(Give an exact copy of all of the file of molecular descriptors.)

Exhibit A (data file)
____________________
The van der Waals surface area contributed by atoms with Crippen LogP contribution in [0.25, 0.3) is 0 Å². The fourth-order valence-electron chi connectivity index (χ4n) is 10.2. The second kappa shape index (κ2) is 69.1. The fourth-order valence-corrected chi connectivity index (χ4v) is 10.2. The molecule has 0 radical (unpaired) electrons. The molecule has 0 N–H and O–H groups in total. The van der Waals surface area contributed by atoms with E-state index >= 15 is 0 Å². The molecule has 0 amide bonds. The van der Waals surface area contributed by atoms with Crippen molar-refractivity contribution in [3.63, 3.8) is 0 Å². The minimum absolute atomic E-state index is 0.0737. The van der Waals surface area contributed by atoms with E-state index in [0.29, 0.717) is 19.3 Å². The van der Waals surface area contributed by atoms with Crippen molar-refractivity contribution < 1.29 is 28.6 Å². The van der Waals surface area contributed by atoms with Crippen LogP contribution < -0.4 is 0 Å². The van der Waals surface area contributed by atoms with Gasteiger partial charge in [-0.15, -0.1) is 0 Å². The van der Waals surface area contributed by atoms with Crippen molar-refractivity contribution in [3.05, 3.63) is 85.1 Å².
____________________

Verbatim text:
The van der Waals surface area contributed by atoms with Crippen LogP contribution in [0.25, 0.3) is 0 Å². The fourth-order valence-electron chi connectivity index (χ4n) is 10.2. The second kappa shape index (κ2) is 69.1. The fourth-order valence-corrected chi connectivity index (χ4v) is 10.2. The molecule has 0 radical (unpaired) electrons. The molecule has 0 N–H and O–H groups in total. The van der Waals surface area contributed by atoms with E-state index >= 15 is 0 Å². The molecule has 0 amide bonds. The van der Waals surface area contributed by atoms with Crippen molar-refractivity contribution in [3.63, 3.8) is 0 Å². The minimum absolute atomic E-state index is 0.0737. The van der Waals surface area contributed by atoms with E-state index in [0.29, 0.717) is 19.3 Å². The van der Waals surface area contributed by atoms with Crippen molar-refractivity contribution < 1.29 is 28.6 Å². The van der Waals surface area contributed by atoms with Crippen LogP contribution < -0.4 is 0 Å². The van der Waals surface area contributed by atoms with Gasteiger partial charge in [-0.15, -0.1) is 0 Å². The van der Waals surface area contributed by atoms with Crippen molar-refractivity contribution in [3.05, 3.63) is 85.1 Å².